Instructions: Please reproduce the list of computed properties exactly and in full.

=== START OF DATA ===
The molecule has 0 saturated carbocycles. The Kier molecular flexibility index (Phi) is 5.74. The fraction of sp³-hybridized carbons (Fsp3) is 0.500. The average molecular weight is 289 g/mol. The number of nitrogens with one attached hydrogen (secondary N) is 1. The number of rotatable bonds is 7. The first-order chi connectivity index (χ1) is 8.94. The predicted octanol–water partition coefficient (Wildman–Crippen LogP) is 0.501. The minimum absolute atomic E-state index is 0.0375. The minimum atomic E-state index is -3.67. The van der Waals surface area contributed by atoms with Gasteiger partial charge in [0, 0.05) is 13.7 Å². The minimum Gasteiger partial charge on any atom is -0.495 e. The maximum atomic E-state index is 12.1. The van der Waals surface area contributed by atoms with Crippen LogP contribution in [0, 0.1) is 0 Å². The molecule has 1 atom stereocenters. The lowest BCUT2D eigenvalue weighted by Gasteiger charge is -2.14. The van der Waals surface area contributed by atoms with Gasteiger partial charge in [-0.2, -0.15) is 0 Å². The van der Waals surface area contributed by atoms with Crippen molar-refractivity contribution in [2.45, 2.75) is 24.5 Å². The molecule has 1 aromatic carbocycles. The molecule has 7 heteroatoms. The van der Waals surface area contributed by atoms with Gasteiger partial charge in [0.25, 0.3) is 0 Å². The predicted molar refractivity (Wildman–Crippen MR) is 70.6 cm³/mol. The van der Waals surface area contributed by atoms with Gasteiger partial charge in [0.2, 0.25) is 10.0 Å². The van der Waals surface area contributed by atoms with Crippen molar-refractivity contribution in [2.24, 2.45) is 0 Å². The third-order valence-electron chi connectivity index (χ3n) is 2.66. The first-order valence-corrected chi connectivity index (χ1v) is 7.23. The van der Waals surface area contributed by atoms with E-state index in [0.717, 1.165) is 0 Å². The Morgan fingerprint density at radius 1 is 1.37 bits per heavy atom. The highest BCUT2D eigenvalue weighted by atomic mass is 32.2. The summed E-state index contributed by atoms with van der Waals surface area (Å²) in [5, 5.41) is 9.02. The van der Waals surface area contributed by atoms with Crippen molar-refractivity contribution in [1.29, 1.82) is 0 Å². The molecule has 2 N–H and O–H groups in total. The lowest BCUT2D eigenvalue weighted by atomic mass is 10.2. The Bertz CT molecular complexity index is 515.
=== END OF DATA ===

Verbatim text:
The molecule has 0 saturated carbocycles. The Kier molecular flexibility index (Phi) is 5.74. The fraction of sp³-hybridized carbons (Fsp3) is 0.500. The average molecular weight is 289 g/mol. The number of nitrogens with one attached hydrogen (secondary N) is 1. The number of rotatable bonds is 7. The first-order chi connectivity index (χ1) is 8.94. The predicted octanol–water partition coefficient (Wildman–Crippen LogP) is 0.501. The minimum absolute atomic E-state index is 0.0375. The minimum atomic E-state index is -3.67. The van der Waals surface area contributed by atoms with Gasteiger partial charge in [0, 0.05) is 13.7 Å². The minimum Gasteiger partial charge on any atom is -0.495 e. The maximum atomic E-state index is 12.1. The van der Waals surface area contributed by atoms with Crippen LogP contribution in [0, 0.1) is 0 Å². The molecule has 1 atom stereocenters. The lowest BCUT2D eigenvalue weighted by Gasteiger charge is -2.14. The van der Waals surface area contributed by atoms with Gasteiger partial charge in [-0.2, -0.15) is 0 Å². The van der Waals surface area contributed by atoms with Crippen molar-refractivity contribution in [2.45, 2.75) is 24.5 Å². The molecule has 1 aromatic carbocycles. The molecule has 7 heteroatoms. The van der Waals surface area contributed by atoms with Gasteiger partial charge in [0.25, 0.3) is 0 Å². The predicted molar refractivity (Wildman–Crippen MR) is 70.6 cm³/mol. The van der Waals surface area contributed by atoms with Gasteiger partial charge in [0.2, 0.25) is 10.0 Å². The van der Waals surface area contributed by atoms with Crippen molar-refractivity contribution in [2.24, 2.45) is 0 Å². The third-order valence-electron chi connectivity index (χ3n) is 2.66. The first-order valence-corrected chi connectivity index (χ1v) is 7.23. The van der Waals surface area contributed by atoms with E-state index in [0.717, 1.165) is 0 Å². The Morgan fingerprint density at radius 1 is 1.37 bits per heavy atom. The highest BCUT2D eigenvalue weighted by atomic mass is 32.2. The summed E-state index contributed by atoms with van der Waals surface area (Å²) in [5, 5.41) is 9.02. The van der Waals surface area contributed by atoms with Crippen molar-refractivity contribution in [1.29, 1.82) is 0 Å². The molecule has 2 N–H and O–H groups in total. The lowest BCUT2D eigenvalue weighted by atomic mass is 10.2. The Bertz CT molecular complexity index is 515.